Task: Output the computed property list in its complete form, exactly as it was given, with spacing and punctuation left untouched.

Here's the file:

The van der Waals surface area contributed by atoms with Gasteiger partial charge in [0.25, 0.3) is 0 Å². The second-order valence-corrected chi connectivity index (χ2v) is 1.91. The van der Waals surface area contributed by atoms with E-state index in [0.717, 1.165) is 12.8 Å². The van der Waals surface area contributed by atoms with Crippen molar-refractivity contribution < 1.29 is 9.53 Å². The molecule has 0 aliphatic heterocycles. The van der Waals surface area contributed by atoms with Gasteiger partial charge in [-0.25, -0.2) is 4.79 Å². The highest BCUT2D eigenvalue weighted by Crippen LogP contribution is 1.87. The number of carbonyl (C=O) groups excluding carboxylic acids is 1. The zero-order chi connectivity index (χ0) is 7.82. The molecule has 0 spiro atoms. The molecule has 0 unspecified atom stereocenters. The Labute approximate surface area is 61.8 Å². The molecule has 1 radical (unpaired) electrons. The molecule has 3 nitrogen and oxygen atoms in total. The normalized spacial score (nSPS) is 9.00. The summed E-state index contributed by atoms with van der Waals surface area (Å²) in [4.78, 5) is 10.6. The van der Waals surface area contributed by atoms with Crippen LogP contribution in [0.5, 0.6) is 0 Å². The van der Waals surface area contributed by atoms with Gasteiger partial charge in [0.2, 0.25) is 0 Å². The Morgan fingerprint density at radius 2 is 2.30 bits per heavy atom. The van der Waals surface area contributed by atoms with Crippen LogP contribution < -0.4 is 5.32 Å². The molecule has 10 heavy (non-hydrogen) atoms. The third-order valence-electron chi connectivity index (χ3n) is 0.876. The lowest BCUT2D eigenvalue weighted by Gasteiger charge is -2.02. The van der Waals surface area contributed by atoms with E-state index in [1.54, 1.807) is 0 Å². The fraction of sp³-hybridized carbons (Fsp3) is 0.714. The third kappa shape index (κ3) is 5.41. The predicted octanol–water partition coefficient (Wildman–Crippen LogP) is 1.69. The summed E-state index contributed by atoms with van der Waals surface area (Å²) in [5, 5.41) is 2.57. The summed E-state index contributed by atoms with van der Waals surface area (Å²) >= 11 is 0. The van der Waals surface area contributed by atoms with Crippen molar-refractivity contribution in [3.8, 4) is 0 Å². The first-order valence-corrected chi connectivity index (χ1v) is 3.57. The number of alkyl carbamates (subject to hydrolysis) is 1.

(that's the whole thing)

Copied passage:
The van der Waals surface area contributed by atoms with Gasteiger partial charge in [0.25, 0.3) is 0 Å². The second-order valence-corrected chi connectivity index (χ2v) is 1.91. The van der Waals surface area contributed by atoms with E-state index in [0.717, 1.165) is 12.8 Å². The van der Waals surface area contributed by atoms with Crippen molar-refractivity contribution < 1.29 is 9.53 Å². The molecule has 0 aliphatic heterocycles. The van der Waals surface area contributed by atoms with Gasteiger partial charge in [-0.25, -0.2) is 4.79 Å². The highest BCUT2D eigenvalue weighted by Crippen LogP contribution is 1.87. The number of carbonyl (C=O) groups excluding carboxylic acids is 1. The zero-order chi connectivity index (χ0) is 7.82. The molecule has 0 spiro atoms. The molecule has 0 unspecified atom stereocenters. The Labute approximate surface area is 61.8 Å². The molecule has 1 radical (unpaired) electrons. The molecule has 3 nitrogen and oxygen atoms in total. The normalized spacial score (nSPS) is 9.00. The summed E-state index contributed by atoms with van der Waals surface area (Å²) in [4.78, 5) is 10.6. The van der Waals surface area contributed by atoms with Crippen LogP contribution in [0.5, 0.6) is 0 Å². The van der Waals surface area contributed by atoms with Gasteiger partial charge in [0.2, 0.25) is 0 Å². The Morgan fingerprint density at radius 2 is 2.30 bits per heavy atom. The van der Waals surface area contributed by atoms with Crippen LogP contribution < -0.4 is 5.32 Å². The molecule has 10 heavy (non-hydrogen) atoms. The third-order valence-electron chi connectivity index (χ3n) is 0.876. The lowest BCUT2D eigenvalue weighted by Gasteiger charge is -2.02. The van der Waals surface area contributed by atoms with E-state index in [1.54, 1.807) is 0 Å². The fraction of sp³-hybridized carbons (Fsp3) is 0.714. The third kappa shape index (κ3) is 5.41. The predicted octanol–water partition coefficient (Wildman–Crippen LogP) is 1.69. The summed E-state index contributed by atoms with van der Waals surface area (Å²) in [5, 5.41) is 2.57. The summed E-state index contributed by atoms with van der Waals surface area (Å²) >= 11 is 0. The van der Waals surface area contributed by atoms with Crippen molar-refractivity contribution in [3.8, 4) is 0 Å². The first-order valence-corrected chi connectivity index (χ1v) is 3.57. The number of alkyl carbamates (subject to hydrolysis) is 1.